Curiously, the authors found that, when reared on drought-stressed plants, mites tended to develop faster, had higher fecundity and lower dispersion rates. This response was in line with some results obtained previously with Tetranychus species (e.g. Ximénez-Embun et al 2016). Importantly, despite some experimental caveats in the experimental design, which makes it difficult to completely disentangle the specific effects of location vs. environmental noise, results suggest the climate that populations originally experienced was also an important determinant of the plastic response in these herbivores. In fact, populations from wetter and colder regions showed a steeper change in drought response, while populations from arid climates showed a shallower response. This interesting result suggests the importance of intraspecific (between-populations) variation in the response to drought, which might be explained by the climatic heterogeneity in space throughout the evolutionary history of different populations. These results become even more important in our rapidly changing world, highlighting the importance of considering genetic variation (and conditions that generate it) when predicting plastic and evolutionary responses to stressful conditions.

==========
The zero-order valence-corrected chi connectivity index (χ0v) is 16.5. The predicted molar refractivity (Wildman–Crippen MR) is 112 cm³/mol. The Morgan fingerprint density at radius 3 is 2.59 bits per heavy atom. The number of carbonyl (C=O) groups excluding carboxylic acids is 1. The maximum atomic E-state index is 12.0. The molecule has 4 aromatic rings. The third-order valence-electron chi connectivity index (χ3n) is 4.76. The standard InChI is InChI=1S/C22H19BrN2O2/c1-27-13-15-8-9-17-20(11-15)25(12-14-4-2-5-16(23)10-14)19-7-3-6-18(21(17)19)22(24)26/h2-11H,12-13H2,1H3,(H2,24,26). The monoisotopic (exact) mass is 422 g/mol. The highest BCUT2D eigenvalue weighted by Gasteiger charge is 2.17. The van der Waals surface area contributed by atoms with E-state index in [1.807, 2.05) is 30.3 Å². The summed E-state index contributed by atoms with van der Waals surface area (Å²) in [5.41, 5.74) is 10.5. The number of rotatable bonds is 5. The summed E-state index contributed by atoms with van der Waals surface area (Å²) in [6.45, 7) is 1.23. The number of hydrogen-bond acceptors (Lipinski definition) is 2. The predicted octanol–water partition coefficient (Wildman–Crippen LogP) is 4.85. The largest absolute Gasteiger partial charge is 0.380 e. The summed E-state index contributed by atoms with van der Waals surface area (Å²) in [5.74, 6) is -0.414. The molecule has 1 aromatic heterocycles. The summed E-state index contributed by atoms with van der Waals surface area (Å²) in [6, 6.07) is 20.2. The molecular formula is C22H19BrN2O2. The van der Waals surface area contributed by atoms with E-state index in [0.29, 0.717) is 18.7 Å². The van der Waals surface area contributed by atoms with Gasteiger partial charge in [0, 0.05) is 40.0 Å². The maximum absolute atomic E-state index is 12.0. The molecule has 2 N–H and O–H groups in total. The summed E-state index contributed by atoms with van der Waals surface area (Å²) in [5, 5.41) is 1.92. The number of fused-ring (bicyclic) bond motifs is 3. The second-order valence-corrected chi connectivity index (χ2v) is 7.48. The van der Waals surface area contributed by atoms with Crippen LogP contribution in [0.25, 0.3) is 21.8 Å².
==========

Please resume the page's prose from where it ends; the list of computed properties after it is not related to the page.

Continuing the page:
du Plessis, A. (2019). Current and Future Water Scarcity and Stress. In: Water as an Inescapable Risk. Springer Water. Springer, Cham. https://doi.org/10.1007/978-3-030-03186-2
|Climate of origin influences how a herbivorous mite responds to drought-stressed host plants||Alain Migeon, Philippe Auger, Odile Fossati-Gaschignard, Ruth A. Hufbauer, Maëva Miranda, Ghais Zriki, Maria Navajas||<p style="text-align: justify;">Drought associated with climate change can stress plants, altering their interactions with phytophagous arthropods. Drought not only impacts cultivated plants but also their parasites, which in some cases are favore...||Acari, Ecology, Life histories||Inês Fragata||2021-10-22 14:56:03||View|
02 Nov 2021